A debatable penalty sealed the fate for the non-European world. Or the non-western world, including the United States. Out of the eight quarter finalists, 7 derive from Europe and the last are the US. Team captain Saki Kumagai didn’t think about the legitimacy of the penalty to much: “It had my hand for sure,” Kumagai said. “It’s difficult to accept but it’s also sad. I know that is football.”
What does this tell us about women’s football? Is this just a coincidence or are the European countries structurally walking away from the rest of the world? We first compare the results to earlier editions of the Women’s World Cup and thereafter see if anything has changed in the policy of countries and clubs.
Women’s World Cup 2015
2015 saw a bit stronger appearance of Asia with China in the quarter finals and Japan reaching the finals. Also notable are Australia in the quarter finals that come from the south-east region and Canada making it to the quarter finals. These are still considered ‘western’ nations, but non-European nonetheless. The tournament of 2011 was played with only 16 countries, of which 5 come from Europe. The finals was the same as that in 2015, with Japan and the United States. Only this time it was Japan who took the title after penalties.
Looking at the numbers:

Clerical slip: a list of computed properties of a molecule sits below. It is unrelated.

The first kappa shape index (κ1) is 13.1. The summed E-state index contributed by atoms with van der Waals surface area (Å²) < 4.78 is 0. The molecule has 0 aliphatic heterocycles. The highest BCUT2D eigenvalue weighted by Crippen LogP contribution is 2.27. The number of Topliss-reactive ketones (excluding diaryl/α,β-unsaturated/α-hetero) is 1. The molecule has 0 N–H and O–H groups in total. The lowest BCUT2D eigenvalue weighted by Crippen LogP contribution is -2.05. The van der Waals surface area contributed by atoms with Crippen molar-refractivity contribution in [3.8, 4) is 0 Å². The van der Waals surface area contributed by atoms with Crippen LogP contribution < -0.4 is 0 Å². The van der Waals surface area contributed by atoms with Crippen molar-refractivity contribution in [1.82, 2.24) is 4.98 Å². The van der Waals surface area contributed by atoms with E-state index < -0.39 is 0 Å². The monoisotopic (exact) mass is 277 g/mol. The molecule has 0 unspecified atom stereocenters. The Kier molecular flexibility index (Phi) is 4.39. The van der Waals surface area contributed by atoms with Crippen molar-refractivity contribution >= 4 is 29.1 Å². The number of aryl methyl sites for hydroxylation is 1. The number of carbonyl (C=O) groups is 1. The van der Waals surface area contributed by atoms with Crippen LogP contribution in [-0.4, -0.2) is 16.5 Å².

- 50% of the 2011 quarter finalists were European
- 37,5% of the 2015 quarter finalists were European
- 87,5% of the 2019 quarter finalists were European
The percentage of 2019 is that of 2015 and 2011 combined! So, what happened since 2015?
Europe’s rise to fame
Actually, women’s football in Europe took storm after 2011. Mainly due to policy of the UEFA (and FIFA; according to many, Blatter might have done some horrible things in his career but he did do a lot for the emancipation of women in football). The number of youth leagues (under-6 to under-23) has grown from 164 to 266 between 2012/13 and 2016/17. he number of professional and semi-professional players is also growing, from 1,303 in 2012/13 to 2,853 in 2016/17. the number of national teams in Europe, including youth teams, has risen from 173 in 2012/13 to 233 in 2016/17. There are now 17,553 qualified female coaches in Europe’s national associations. Long story short; UEFA is really pushing women’s football. Success has them wanting even more, so for the years to come chances are Europe keeps dominating the world scene, unless other federations pick up the pace.
The future of women’s football in Europe
In 2010, the UEFA launched the women’s football development programme (also known as WFDP). During a meeting in Prague in December 2010, the UEFA Executive Committee agreed that there had to a plan to channel the huge growth of interest from girls and women in football. The plan was set for a six year support program, but six year later in 2016, the need to channel the popularity was more urgent than ever.
The WDFP supports the expansion of football among women on all levels. In close association with the national federations, the ambitions and needs are carefully woven together across the continent. With the women currently playing on the highest level (club and nation), they are increasingly becoming role models for young girls and are becoming commercially interesting. And that is probably the tipping point. Because once that happens, companies are taking over the supporting role and they do so with large sums of cash.